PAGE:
Now, if you end up with inflammation within the joint, that’s a very different matter. So, the way you would sort that out would be to put a needle into the joint, draw off the fluid and see if there’s any pus in there. Hopefully there isn’t anything there that looks like chronic inflammation, or blood. There may be fluid, but usually there isn’t, so what you start doing is looking to other areas that cause these sorts of symptoms.
Generally speaking, you can almost always find it behind the knee, and this is where the surgical interventions really don’t seem to pay lot of attention, mostly because there isn’t any surgery to be done there.
So, the first thing I would have you do would be to look behind the knee to see if you damaged what’s called the tibial plateau, or posterior tibial plateau. More than likely that’s where your knee pain is coming from. The shoulder, it gets a little bit more interesting, so if you came down and either struck your head, or struck your shoulder, you can throw your shoulder forward, and develop pain in the anterior portion of the shoulder joint. That can give you pain right where your bra strap goes across the back.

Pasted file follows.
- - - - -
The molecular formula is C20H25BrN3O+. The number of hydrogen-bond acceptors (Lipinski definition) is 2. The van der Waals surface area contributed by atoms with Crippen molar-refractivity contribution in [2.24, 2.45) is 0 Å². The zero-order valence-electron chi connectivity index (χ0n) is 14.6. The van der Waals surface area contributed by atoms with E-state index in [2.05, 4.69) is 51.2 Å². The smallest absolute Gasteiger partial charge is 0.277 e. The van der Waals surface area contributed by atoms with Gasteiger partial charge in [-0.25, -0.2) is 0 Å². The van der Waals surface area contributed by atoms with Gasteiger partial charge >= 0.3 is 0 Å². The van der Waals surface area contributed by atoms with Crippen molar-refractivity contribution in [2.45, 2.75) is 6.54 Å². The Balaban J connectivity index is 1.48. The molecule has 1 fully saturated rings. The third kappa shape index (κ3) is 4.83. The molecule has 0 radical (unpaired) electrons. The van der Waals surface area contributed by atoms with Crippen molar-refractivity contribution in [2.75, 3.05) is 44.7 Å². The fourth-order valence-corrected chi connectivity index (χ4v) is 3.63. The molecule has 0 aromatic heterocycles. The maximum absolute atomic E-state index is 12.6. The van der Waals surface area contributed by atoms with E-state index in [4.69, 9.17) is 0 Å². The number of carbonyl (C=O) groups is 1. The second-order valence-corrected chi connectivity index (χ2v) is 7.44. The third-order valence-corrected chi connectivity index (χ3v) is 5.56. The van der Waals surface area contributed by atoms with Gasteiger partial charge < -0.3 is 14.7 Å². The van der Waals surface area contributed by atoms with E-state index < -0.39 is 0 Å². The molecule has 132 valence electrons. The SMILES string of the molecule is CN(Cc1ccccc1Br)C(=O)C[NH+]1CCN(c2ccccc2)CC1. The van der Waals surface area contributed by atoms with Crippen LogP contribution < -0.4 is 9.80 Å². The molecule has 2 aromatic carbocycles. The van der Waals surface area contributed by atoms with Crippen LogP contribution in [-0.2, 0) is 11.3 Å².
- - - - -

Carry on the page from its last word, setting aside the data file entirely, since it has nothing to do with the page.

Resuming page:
I would be looking where the pectoralis minor runs across to the humerus. To the coronoid process of the shoulder, and when that happens, it’ll cause pain in the shoulder, back behind the shoulder blade, and down to usually the thumb, index, and middle finger. If there’s going to be any radiation of pain whatsoever, you would think, “well gee, this must be a disc in my neck,” but usually not.
Most people run around with a disc protrusion, or disc herniation, and they have no symptoms at all. Why? Because a disc can herniate and there’s almost 11 to 12 millimeters of space between where that disc herniates in the walls. I mean, it takes a big, big herniation to cause any pain at all.[/testimonial][/testimonials]